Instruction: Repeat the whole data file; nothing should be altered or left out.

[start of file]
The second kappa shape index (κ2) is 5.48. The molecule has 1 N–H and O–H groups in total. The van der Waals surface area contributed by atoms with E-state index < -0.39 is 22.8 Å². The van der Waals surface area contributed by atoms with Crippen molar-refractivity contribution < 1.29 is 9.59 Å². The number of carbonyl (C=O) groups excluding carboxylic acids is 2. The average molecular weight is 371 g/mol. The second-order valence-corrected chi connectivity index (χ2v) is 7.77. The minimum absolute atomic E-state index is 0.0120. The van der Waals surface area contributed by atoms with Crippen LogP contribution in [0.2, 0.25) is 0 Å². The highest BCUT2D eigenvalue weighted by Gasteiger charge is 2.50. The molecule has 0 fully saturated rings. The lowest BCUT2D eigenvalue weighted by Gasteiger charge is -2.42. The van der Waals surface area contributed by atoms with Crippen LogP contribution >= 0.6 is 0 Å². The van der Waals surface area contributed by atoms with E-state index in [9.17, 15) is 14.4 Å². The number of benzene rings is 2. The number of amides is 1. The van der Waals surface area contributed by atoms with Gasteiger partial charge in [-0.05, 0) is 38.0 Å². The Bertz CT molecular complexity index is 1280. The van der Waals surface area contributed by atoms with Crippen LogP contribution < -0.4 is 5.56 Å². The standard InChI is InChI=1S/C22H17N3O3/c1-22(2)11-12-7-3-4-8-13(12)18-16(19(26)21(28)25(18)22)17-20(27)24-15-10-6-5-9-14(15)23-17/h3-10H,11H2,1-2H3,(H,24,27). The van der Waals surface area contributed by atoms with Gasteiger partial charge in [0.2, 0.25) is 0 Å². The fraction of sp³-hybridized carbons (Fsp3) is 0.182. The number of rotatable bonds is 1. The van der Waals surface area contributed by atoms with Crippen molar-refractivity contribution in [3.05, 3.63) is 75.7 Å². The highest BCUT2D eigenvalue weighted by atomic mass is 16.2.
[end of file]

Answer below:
The second kappa shape index (κ2) is 5.48. The molecule has 1 N–H and O–H groups in total. The van der Waals surface area contributed by atoms with E-state index < -0.39 is 22.8 Å². The van der Waals surface area contributed by atoms with Crippen molar-refractivity contribution < 1.29 is 9.59 Å². The number of carbonyl (C=O) groups excluding carboxylic acids is 2. The average molecular weight is 371 g/mol. The second-order valence-corrected chi connectivity index (χ2v) is 7.77. The minimum absolute atomic E-state index is 0.0120. The van der Waals surface area contributed by atoms with Crippen LogP contribution in [0.2, 0.25) is 0 Å². The highest BCUT2D eigenvalue weighted by Gasteiger charge is 2.50. The molecule has 0 fully saturated rings. The lowest BCUT2D eigenvalue weighted by Gasteiger charge is -2.42. The van der Waals surface area contributed by atoms with Crippen LogP contribution >= 0.6 is 0 Å². The van der Waals surface area contributed by atoms with E-state index in [9.17, 15) is 14.4 Å². The number of benzene rings is 2. The number of amides is 1. The van der Waals surface area contributed by atoms with Gasteiger partial charge in [-0.05, 0) is 38.0 Å². The Bertz CT molecular complexity index is 1280. The van der Waals surface area contributed by atoms with Crippen LogP contribution < -0.4 is 5.56 Å². The standard InChI is InChI=1S/C22H17N3O3/c1-22(2)11-12-7-3-4-8-13(12)18-16(19(26)21(28)25(18)22)17-20(27)24-15-10-6-5-9-14(15)23-17/h3-10H,11H2,1-2H3,(H,24,27). The van der Waals surface area contributed by atoms with Gasteiger partial charge in [0.2, 0.25) is 0 Å². The fraction of sp³-hybridized carbons (Fsp3) is 0.182. The number of rotatable bonds is 1. The van der Waals surface area contributed by atoms with Crippen molar-refractivity contribution in [3.05, 3.63) is 75.7 Å². The highest BCUT2D eigenvalue weighted by atomic mass is 16.2.